As consumers continue to drive the adoption of smartphones and tablets, the market for mobile computing solutions has never been better.
More pics ›
As consumers continue to drive the adoption of smartphones and tablets, the market for mobile computing solutions has never been better. In a highly competitive market though, how do vendors differentiate themselves from their competitors, and provide a compelling proposition to channel partners?
The rapid growth of mobile devices (smartphones and tablets) has got most regional channel players to focus on this sector, with many unveiling mobility strategies and new business divisions.
The bring-your-own-device (BYOD) phenomenon has taken the midmarket by storm, and has brought with it some actionable, cost-saving opportunities. By allowing employees to bring their own devices to connect to a company’s IT infrastructure and network, physical hardware costs are significantly reduced. It seems like a no-brainer.
According to recent results released by International Data Corporation (IDC), the tablet market in the Middle East and Africa (MEA) region grew 184%, year on year, in Q1 2013, to reach a total of 2.25m units.
The dramatic surge stemmed mainly from the home segment, aided by steady expansion in the business sector. In particular, there was a considerable increase in demand from MEA businesses for tablets running Windows OS.
“Growing demand from the commercial segment is expected in the coming years, especially within the education sector,” said Victoria Mendes, a research analyst for personal computing, systems, and infrastructure solutions at IDC.
Traditional PC vendors, although initially counting on the Windows 8 platform to grow their tablet market share, are now pushing their Android devices, alongside Windows, at competitive prices in order to capture business from low-cost tablet vendors.
Multinational vendors such as Asus and Acer, as well as other far-Eastern and regional brands are also expected to launch more Android-based tablets in 2013.
In the smartphone segment, Android and iOS, have continued to rank as the top two smartphone operating systems worldwide, accounting for a combined 92.3% of all smartphone shipments in Q1, 2013, according to IDC.
Santosh Varghese, general manager, Digital Products and Services, at Toshiba Gulf FZE, said new innovations in the smartphone segment are preventing the replacement cycle of PCs and notebooks. Varghese said in order to increase the replacement cycle, the PC and notebook segment needs to redefine its user experience, focus on lightweight machines and longer battery life.
“Smartphones and tablets can never replace desktop and notebooks,” he said. “Notebooks could replace desktop in the near future, while smartphones and tablets are more of consumption devices, unlike desktops and notebooks, which are more of productivity gadgets that create content for consumption on tablet or smartphones.”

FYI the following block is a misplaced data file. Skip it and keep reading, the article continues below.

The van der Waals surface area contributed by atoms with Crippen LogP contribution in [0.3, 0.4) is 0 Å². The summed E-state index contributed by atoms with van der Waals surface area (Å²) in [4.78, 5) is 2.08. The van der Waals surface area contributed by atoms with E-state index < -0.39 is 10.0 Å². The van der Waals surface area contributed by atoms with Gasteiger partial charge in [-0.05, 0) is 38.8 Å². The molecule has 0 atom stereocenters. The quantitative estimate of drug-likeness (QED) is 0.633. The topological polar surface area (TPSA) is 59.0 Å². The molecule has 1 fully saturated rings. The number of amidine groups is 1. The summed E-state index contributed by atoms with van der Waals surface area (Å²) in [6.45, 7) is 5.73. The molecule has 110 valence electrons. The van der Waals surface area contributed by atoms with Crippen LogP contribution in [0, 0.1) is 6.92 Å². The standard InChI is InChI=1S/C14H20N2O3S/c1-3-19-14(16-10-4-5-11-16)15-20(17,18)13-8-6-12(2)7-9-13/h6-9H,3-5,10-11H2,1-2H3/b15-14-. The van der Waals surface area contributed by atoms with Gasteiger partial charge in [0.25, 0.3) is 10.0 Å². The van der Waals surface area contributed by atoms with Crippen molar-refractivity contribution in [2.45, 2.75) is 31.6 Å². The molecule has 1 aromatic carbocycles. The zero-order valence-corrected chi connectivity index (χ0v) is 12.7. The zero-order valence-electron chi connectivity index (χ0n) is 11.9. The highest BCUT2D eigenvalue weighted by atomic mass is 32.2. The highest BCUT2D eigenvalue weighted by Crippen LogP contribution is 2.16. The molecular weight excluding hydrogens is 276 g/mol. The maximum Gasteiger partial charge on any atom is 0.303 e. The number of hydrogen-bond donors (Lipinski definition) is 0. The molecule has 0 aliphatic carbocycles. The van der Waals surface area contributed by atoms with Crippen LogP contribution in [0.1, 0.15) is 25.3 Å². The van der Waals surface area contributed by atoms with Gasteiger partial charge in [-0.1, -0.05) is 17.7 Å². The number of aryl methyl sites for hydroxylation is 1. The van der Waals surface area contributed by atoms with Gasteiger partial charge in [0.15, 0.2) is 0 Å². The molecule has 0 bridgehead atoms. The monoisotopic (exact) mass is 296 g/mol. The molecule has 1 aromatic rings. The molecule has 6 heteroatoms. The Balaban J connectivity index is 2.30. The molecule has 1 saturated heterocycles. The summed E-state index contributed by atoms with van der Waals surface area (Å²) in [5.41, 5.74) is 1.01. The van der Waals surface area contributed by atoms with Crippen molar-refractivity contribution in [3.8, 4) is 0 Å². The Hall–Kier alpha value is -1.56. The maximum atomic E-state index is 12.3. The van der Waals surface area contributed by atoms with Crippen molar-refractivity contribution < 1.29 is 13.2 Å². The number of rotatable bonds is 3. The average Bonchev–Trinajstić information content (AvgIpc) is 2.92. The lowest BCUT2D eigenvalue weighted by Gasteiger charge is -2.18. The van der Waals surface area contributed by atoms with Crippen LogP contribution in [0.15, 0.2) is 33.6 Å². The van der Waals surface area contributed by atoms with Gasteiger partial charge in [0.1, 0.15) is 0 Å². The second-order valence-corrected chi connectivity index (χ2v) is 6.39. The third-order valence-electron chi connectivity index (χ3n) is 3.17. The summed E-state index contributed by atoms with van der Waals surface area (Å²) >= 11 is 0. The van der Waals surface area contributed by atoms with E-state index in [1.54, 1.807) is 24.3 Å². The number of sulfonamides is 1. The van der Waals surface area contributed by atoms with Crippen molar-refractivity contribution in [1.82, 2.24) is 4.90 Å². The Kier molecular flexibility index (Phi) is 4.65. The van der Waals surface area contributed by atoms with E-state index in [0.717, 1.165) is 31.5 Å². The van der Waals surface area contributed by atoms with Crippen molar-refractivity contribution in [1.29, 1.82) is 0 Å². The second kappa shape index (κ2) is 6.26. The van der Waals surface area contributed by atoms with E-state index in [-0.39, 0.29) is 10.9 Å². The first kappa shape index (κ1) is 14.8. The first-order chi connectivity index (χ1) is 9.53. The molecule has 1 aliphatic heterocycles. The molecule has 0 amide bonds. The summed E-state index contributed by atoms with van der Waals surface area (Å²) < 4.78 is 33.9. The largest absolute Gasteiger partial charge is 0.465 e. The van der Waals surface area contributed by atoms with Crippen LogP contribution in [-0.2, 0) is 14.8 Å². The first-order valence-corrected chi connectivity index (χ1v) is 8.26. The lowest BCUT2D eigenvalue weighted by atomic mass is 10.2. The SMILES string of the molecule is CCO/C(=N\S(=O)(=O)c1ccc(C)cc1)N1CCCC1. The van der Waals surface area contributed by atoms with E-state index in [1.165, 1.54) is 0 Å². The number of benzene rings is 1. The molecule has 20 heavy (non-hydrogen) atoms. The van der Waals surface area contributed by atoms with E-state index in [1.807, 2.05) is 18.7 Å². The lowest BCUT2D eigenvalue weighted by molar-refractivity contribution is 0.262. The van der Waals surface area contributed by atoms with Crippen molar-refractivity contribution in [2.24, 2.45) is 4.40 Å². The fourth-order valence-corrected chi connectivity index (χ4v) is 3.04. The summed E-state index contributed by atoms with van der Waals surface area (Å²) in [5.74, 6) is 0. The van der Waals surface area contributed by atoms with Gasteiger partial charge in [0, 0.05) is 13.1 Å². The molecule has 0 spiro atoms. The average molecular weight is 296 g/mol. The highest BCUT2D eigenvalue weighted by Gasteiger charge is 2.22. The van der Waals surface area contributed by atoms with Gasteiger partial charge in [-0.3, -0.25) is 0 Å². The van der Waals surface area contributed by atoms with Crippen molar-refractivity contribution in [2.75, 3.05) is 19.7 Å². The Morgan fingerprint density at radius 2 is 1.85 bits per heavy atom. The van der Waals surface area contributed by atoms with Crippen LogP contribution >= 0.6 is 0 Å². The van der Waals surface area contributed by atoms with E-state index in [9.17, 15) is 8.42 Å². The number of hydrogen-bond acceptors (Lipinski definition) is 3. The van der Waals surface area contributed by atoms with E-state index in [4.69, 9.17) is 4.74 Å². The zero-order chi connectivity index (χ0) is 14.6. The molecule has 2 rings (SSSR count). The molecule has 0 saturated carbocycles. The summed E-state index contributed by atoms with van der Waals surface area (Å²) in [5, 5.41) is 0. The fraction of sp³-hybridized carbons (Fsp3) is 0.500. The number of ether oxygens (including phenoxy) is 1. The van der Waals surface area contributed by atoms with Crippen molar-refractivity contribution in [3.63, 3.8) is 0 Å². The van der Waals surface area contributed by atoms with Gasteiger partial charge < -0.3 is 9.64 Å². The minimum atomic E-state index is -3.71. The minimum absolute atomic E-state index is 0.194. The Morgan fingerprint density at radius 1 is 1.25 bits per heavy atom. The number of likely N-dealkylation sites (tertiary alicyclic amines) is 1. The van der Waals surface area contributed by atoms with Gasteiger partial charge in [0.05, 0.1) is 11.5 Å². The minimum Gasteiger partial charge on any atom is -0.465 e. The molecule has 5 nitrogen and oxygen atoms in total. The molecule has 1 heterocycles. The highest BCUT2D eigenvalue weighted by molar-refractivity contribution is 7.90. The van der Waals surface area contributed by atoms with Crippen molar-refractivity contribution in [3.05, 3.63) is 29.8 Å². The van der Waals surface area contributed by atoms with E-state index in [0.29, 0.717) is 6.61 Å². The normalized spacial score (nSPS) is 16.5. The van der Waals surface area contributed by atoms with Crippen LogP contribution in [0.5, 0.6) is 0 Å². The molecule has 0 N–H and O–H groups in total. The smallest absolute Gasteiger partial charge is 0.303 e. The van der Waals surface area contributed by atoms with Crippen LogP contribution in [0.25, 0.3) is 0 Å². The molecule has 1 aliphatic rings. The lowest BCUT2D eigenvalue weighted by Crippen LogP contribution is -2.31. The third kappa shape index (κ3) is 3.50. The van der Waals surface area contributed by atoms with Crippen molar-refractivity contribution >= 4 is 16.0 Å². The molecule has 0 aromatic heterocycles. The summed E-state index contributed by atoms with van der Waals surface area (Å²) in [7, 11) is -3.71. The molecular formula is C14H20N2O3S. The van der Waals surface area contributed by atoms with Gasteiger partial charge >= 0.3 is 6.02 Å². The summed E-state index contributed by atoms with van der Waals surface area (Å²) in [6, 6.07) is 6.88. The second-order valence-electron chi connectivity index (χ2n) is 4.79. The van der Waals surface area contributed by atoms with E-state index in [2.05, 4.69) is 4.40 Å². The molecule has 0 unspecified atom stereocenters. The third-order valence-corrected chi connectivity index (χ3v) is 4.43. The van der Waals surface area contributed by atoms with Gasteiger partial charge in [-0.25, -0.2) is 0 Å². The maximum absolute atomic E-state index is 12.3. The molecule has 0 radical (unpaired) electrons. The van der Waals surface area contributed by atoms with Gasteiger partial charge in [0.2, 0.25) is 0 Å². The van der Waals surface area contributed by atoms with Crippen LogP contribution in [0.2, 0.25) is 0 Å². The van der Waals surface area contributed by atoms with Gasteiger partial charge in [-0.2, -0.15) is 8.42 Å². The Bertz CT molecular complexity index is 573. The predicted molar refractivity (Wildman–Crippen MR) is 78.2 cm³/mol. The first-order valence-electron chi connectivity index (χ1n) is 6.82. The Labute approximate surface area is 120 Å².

Osama Rasoul, sales manager, Borderless Networks Architectures at Cisco, said there is no doubt that mobile computing trends offer benefits for employers, such as greater innovation, a better work-life balance and improved productivity. Rasoul explained that resellers should be looking at new ways of offering mobile computing solutions to their customers now, as this trend is going to become a more prevalent issue
“The main challenge that resellers face is identifying the right mobility and security solution for their customers, as the requirements for each business can differ greatly. Resellers need to work closely with technology vendors to be educated on the vast array of mobility solutions available and the specific benefits that they can bring for their customers.
Rasoul said the consumerisation of IT and the rise of BYOD in the Middle East has compelled enterprises regardless of the vertical industry, to adopt necessary mobile computing solutions in order to manage and secure devices and data.
He said depending on the vertical and market focus, companies tend to reap different benefits. For instance, said Rasoul, service-oriented companies may experience the greatest impact on employee productivity and customer satisfaction as a result of implementing mobility solutions. “We are actually witnessing that enterprises across all verticals are looking at new ways of utilising mobile computing solutions to make their processes easier for the customer and consumers. The key challenge for enterprises is how they can do this securely and cost effectively,” he noted.
Whether or not these mobile devices are replacing desktops and notebooks or merely delaying PC purchases is beside the point. What is clear in the Middle East and elsewhere around the globe is that tablets and smartphones are in demand, and new PCs are not.